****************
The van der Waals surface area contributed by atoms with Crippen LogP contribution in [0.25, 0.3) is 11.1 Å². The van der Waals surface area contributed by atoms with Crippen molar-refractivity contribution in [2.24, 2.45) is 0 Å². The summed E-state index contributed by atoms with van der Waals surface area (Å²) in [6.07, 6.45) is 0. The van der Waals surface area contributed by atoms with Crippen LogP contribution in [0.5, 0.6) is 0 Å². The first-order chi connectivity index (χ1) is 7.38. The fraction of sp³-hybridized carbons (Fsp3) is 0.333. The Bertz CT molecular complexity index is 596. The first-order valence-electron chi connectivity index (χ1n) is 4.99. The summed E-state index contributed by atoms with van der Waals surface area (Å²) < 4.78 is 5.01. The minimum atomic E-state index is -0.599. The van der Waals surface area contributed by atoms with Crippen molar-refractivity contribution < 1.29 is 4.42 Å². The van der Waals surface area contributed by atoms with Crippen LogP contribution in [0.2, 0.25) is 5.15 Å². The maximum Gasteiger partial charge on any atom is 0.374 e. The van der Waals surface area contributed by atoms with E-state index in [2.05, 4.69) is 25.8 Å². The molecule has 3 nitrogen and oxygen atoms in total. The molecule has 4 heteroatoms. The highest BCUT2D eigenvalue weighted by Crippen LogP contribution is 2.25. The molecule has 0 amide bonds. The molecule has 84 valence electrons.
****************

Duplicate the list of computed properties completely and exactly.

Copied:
The van der Waals surface area contributed by atoms with Crippen LogP contribution in [0.25, 0.3) is 11.1 Å². The van der Waals surface area contributed by atoms with Crippen molar-refractivity contribution in [2.24, 2.45) is 0 Å². The summed E-state index contributed by atoms with van der Waals surface area (Å²) in [6.07, 6.45) is 0. The van der Waals surface area contributed by atoms with Crippen LogP contribution in [0.5, 0.6) is 0 Å². The first-order chi connectivity index (χ1) is 7.38. The fraction of sp³-hybridized carbons (Fsp3) is 0.333. The Bertz CT molecular complexity index is 596. The first-order valence-electron chi connectivity index (χ1n) is 4.99. The summed E-state index contributed by atoms with van der Waals surface area (Å²) < 4.78 is 5.01. The minimum atomic E-state index is -0.599. The van der Waals surface area contributed by atoms with Crippen molar-refractivity contribution < 1.29 is 4.42 Å². The van der Waals surface area contributed by atoms with Crippen LogP contribution in [0.2, 0.25) is 5.15 Å². The maximum Gasteiger partial charge on any atom is 0.374 e. The van der Waals surface area contributed by atoms with E-state index in [2.05, 4.69) is 25.8 Å². The molecule has 3 nitrogen and oxygen atoms in total. The molecule has 4 heteroatoms. The highest BCUT2D eigenvalue weighted by Crippen LogP contribution is 2.25. The molecule has 0 amide bonds. The molecule has 84 valence electrons.